Microsoft is positioning Windows 11 as a wholesale redesign of Windows itself, adding all sorts of flourishes and effects to the operating system. That puts some on edge, remembering the disaster of Windows Vista that resulted in sluggish performance, which Microsoft is looking to avoid with Windows 11.
Kevin Gallo, head of the Windows developer platform, participated in a Q&A session to explain some of the design decisions behind Mica and how it affects performance.
“Performance is really a top priority for us and we want to ensure that all these fun new functionalities are super fast and don’t impact the OS,” Gallo noted. “For example, Mica was specifically designed for higher performance when compared to things like Acrylic.”
The company’s Fluent Design can be seen throughout the built-in apps and operating system with its rounded corners, drop shadows, and transparency effects. As part of the new design, Windows 11 features a material called “Mica.” This creates a layering effect depending on what the desktop background is. For example, a light background will change the application windows to a lighter hue while darker backgrounds do the opposite. It also allows the desktop background to have subtle transparency through the windows. Mica is already noticeable in the current Preview build with the File Explorer.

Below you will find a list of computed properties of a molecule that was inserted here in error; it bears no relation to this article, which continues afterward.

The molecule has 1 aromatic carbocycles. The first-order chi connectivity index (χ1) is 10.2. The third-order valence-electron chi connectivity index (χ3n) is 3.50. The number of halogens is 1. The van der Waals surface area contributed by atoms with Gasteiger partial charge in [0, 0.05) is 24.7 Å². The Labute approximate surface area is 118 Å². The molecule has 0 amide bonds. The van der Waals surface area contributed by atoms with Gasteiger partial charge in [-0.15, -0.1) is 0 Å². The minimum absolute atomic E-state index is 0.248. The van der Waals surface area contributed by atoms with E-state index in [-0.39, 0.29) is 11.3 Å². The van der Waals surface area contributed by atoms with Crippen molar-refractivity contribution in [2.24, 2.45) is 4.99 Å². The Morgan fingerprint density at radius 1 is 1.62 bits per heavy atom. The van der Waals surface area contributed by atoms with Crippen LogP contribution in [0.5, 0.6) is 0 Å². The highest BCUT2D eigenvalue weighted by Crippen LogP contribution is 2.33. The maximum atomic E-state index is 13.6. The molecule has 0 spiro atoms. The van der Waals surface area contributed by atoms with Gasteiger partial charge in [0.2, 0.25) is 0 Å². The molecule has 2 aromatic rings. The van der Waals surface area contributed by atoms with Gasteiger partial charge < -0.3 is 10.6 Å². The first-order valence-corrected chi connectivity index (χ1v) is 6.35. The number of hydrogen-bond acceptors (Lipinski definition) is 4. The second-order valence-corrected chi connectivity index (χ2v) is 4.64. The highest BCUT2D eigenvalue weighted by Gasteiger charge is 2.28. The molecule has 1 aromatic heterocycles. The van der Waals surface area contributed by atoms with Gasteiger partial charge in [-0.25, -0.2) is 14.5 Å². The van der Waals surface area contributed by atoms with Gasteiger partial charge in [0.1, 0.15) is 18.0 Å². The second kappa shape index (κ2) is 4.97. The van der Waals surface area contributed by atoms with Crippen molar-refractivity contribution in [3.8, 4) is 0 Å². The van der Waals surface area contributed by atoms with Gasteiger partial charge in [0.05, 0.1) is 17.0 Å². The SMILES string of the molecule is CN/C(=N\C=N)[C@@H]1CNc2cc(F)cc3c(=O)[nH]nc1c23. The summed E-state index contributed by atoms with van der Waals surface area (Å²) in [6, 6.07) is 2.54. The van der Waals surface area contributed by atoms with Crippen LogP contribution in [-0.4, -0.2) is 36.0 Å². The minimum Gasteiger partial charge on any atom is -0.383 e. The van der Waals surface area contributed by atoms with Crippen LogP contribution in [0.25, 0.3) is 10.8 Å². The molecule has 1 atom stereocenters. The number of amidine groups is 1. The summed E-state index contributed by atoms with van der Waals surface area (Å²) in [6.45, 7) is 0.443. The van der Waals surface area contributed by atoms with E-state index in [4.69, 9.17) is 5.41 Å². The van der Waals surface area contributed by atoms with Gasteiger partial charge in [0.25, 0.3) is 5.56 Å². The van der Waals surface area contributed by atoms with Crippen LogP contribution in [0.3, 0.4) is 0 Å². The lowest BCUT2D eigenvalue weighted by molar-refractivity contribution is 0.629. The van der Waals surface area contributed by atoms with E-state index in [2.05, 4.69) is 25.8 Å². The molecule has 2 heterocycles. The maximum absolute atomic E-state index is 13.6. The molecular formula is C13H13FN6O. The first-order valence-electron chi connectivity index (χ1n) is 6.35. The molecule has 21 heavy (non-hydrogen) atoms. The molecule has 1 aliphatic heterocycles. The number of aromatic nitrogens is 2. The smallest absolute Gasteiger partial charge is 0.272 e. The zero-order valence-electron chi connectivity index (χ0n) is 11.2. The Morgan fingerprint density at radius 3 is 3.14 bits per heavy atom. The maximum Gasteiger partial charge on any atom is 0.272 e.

In the video session, Gallo goes on to explain that Mica is fully optimized for rendering so the transparency and rounded corners should not affect performance. Mica doesn’t sample the desktop wallpaper every frame while instead opting to only blur the image once. By contrast, the Acrylic “material” creates a live background of whatever is beneath it which uses more resources.
Astute readers will remember that Windows Vista was notorious for bogging down slower machines with its Aero theme. At the time, Aero was a massive change from how Windows XP looked with its glass-like transparencies and reflections. The only way to gain performance was to downgrade to Aero Classic which did not look nearly as good.
According to Gallo, people running Windows 11 versions of apps will use Mica while computers on older versions of Windows will automatically default to those themes instead. This should improve performance across the board while simplifying software development. The goal is to get the “best version of the app everywhere you go.”